BP responded to a barrage of complaints from shareholders on Thursday over CEO Bob Dudley's pay package amid falling profits and job losses at the oil major.
The London-listed company reported a loss of $6.5 billion for 2015, its worst annual loss in 20 years. But it also increased Dudley's pay package (which includes pension payments) by 20 percent to $19.6 million from $16.4 million a year before.
Reacting to angry investors, who voted against the pay rise at the annual general meeting taking place in London, Chairman Carl-Henric Svanberg said the company had always judged executive performance "not on the price of oil or bottom line profit but on measures that are clearly within management's control."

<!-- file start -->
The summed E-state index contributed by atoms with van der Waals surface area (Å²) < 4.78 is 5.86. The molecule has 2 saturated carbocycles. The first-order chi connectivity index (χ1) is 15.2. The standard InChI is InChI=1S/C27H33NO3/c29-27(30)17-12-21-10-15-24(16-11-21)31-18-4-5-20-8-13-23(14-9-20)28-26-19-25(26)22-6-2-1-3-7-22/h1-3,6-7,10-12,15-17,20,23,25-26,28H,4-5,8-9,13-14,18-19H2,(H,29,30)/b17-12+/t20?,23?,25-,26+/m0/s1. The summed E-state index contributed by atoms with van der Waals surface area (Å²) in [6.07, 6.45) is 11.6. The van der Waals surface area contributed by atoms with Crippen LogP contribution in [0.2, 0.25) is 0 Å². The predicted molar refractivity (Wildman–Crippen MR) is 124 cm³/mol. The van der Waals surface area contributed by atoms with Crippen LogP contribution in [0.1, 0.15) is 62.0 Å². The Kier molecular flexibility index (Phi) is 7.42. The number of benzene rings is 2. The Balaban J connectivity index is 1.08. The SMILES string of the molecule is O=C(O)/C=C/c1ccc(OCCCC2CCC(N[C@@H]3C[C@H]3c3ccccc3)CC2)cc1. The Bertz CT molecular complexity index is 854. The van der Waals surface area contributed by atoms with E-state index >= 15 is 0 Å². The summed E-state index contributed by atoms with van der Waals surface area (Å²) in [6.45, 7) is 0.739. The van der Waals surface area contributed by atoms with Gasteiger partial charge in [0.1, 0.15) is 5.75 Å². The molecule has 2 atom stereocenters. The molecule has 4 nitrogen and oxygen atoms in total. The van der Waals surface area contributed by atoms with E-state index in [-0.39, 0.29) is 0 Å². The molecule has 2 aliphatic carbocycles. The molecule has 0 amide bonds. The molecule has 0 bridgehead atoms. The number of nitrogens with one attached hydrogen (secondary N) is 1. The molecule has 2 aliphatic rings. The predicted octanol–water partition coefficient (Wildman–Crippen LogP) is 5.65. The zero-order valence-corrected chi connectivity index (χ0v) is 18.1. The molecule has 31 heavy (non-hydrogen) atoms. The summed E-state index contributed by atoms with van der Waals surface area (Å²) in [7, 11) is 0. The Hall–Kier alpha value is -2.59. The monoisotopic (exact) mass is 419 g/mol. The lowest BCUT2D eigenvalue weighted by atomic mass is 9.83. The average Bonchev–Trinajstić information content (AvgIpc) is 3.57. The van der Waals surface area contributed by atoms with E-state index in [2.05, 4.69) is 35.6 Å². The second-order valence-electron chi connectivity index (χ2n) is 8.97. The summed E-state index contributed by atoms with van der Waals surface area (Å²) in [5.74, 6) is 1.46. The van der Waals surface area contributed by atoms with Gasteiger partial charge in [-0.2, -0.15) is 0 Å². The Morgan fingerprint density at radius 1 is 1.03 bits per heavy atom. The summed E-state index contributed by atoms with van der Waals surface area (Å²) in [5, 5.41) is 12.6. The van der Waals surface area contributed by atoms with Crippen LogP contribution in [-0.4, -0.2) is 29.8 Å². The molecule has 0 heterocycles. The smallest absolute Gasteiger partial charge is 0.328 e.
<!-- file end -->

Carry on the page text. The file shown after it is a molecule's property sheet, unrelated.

"But let me be clear. We hear you," he said, according to a transcript of his speech on the company website.
"On remuneration, the shareholders' reactions are very strong. They are seeking change in the way we should approach this in the future ... we will sit down with our largest shareholders to make sure we understand their concerns and return to seek your support for a renewed policy."
The AGM on Thursday presented the remuneration report to shareholders, but a vote on the policy - which 59.11 percent voted against - was only advisory. The pay rise was actually voted for at the AGM 2014 and the next time shareholders can change the CEO's pay rise is in 2017. Nonetheless, any dissent or revolt could put pressure on Dudley and the company.